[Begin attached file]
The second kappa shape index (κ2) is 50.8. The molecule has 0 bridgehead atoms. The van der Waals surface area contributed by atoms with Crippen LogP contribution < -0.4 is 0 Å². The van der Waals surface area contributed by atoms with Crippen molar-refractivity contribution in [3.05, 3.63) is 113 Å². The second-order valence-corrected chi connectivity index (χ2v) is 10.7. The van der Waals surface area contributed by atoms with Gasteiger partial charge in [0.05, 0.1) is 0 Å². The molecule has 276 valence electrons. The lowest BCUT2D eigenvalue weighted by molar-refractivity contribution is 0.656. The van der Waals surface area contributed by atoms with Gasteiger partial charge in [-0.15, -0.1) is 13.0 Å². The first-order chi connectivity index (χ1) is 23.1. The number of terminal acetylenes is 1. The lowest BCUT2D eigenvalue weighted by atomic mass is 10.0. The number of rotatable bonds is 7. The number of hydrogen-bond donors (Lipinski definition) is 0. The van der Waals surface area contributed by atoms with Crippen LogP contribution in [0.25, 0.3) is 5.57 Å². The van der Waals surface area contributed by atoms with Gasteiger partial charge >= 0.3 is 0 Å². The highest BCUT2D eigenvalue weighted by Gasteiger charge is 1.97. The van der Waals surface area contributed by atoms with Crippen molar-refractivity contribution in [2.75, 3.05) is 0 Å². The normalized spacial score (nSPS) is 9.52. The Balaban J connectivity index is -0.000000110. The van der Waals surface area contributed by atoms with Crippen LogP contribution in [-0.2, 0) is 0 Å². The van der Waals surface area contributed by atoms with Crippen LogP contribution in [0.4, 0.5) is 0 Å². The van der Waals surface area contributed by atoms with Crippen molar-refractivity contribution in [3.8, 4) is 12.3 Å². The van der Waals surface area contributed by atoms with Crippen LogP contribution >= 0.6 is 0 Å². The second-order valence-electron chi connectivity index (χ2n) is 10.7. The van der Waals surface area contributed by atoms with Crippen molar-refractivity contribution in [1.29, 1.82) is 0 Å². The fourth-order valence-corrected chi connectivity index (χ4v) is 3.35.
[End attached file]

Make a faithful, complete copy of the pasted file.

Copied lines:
The second kappa shape index (κ2) is 50.8. The molecule has 0 bridgehead atoms. The van der Waals surface area contributed by atoms with Crippen LogP contribution < -0.4 is 0 Å². The van der Waals surface area contributed by atoms with Crippen molar-refractivity contribution in [3.05, 3.63) is 113 Å². The second-order valence-corrected chi connectivity index (χ2v) is 10.7. The van der Waals surface area contributed by atoms with Gasteiger partial charge in [0.05, 0.1) is 0 Å². The molecule has 276 valence electrons. The lowest BCUT2D eigenvalue weighted by molar-refractivity contribution is 0.656. The van der Waals surface area contributed by atoms with Gasteiger partial charge in [-0.15, -0.1) is 13.0 Å². The first-order chi connectivity index (χ1) is 23.1. The number of terminal acetylenes is 1. The lowest BCUT2D eigenvalue weighted by atomic mass is 10.0. The number of rotatable bonds is 7. The number of hydrogen-bond donors (Lipinski definition) is 0. The van der Waals surface area contributed by atoms with Crippen LogP contribution in [0.25, 0.3) is 5.57 Å². The van der Waals surface area contributed by atoms with Gasteiger partial charge >= 0.3 is 0 Å². The highest BCUT2D eigenvalue weighted by Gasteiger charge is 1.97. The van der Waals surface area contributed by atoms with Crippen molar-refractivity contribution in [2.75, 3.05) is 0 Å². The normalized spacial score (nSPS) is 9.52. The Balaban J connectivity index is -0.000000110. The van der Waals surface area contributed by atoms with Crippen LogP contribution in [-0.2, 0) is 0 Å². The van der Waals surface area contributed by atoms with Crippen LogP contribution in [0.4, 0.5) is 0 Å². The van der Waals surface area contributed by atoms with Crippen molar-refractivity contribution in [3.8, 4) is 12.3 Å². The van der Waals surface area contributed by atoms with Crippen LogP contribution >= 0.6 is 0 Å². The second-order valence-electron chi connectivity index (χ2n) is 10.7. The van der Waals surface area contributed by atoms with Crippen molar-refractivity contribution in [1.29, 1.82) is 0 Å². The fourth-order valence-corrected chi connectivity index (χ4v) is 3.35.